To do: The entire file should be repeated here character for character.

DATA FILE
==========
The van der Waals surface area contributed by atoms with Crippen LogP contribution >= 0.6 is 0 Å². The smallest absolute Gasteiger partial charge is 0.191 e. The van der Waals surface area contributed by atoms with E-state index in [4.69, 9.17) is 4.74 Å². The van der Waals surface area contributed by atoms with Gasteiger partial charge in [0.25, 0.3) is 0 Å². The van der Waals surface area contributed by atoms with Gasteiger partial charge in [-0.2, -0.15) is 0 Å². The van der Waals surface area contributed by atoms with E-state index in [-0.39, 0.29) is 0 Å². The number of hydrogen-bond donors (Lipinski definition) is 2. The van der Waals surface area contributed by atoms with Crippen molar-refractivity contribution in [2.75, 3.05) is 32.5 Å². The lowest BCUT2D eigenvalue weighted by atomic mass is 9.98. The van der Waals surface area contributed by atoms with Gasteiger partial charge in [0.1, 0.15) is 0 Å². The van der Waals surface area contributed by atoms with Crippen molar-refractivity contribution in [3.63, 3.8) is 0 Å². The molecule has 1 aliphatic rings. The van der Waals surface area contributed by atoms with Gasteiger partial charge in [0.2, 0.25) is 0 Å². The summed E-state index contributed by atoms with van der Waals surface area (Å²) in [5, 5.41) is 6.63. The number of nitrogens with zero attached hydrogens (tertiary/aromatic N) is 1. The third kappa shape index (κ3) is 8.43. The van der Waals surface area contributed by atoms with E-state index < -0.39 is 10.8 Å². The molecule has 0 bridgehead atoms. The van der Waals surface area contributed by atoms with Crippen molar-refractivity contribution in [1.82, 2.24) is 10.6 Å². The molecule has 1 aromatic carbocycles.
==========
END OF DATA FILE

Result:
The van der Waals surface area contributed by atoms with Crippen LogP contribution >= 0.6 is 0 Å². The smallest absolute Gasteiger partial charge is 0.191 e. The van der Waals surface area contributed by atoms with E-state index in [4.69, 9.17) is 4.74 Å². The van der Waals surface area contributed by atoms with Gasteiger partial charge in [0.25, 0.3) is 0 Å². The van der Waals surface area contributed by atoms with Gasteiger partial charge in [-0.2, -0.15) is 0 Å². The van der Waals surface area contributed by atoms with E-state index in [-0.39, 0.29) is 0 Å². The number of hydrogen-bond donors (Lipinski definition) is 2. The van der Waals surface area contributed by atoms with Crippen molar-refractivity contribution in [2.75, 3.05) is 32.5 Å². The lowest BCUT2D eigenvalue weighted by atomic mass is 9.98. The van der Waals surface area contributed by atoms with Gasteiger partial charge in [0.1, 0.15) is 0 Å². The van der Waals surface area contributed by atoms with Crippen molar-refractivity contribution in [3.63, 3.8) is 0 Å². The molecule has 1 aliphatic rings. The van der Waals surface area contributed by atoms with Gasteiger partial charge in [0.2, 0.25) is 0 Å². The summed E-state index contributed by atoms with van der Waals surface area (Å²) in [5, 5.41) is 6.63. The number of nitrogens with zero attached hydrogens (tertiary/aromatic N) is 1. The third kappa shape index (κ3) is 8.43. The van der Waals surface area contributed by atoms with E-state index < -0.39 is 10.8 Å². The molecule has 0 bridgehead atoms. The van der Waals surface area contributed by atoms with Crippen molar-refractivity contribution in [1.82, 2.24) is 10.6 Å². The molecule has 1 aromatic carbocycles.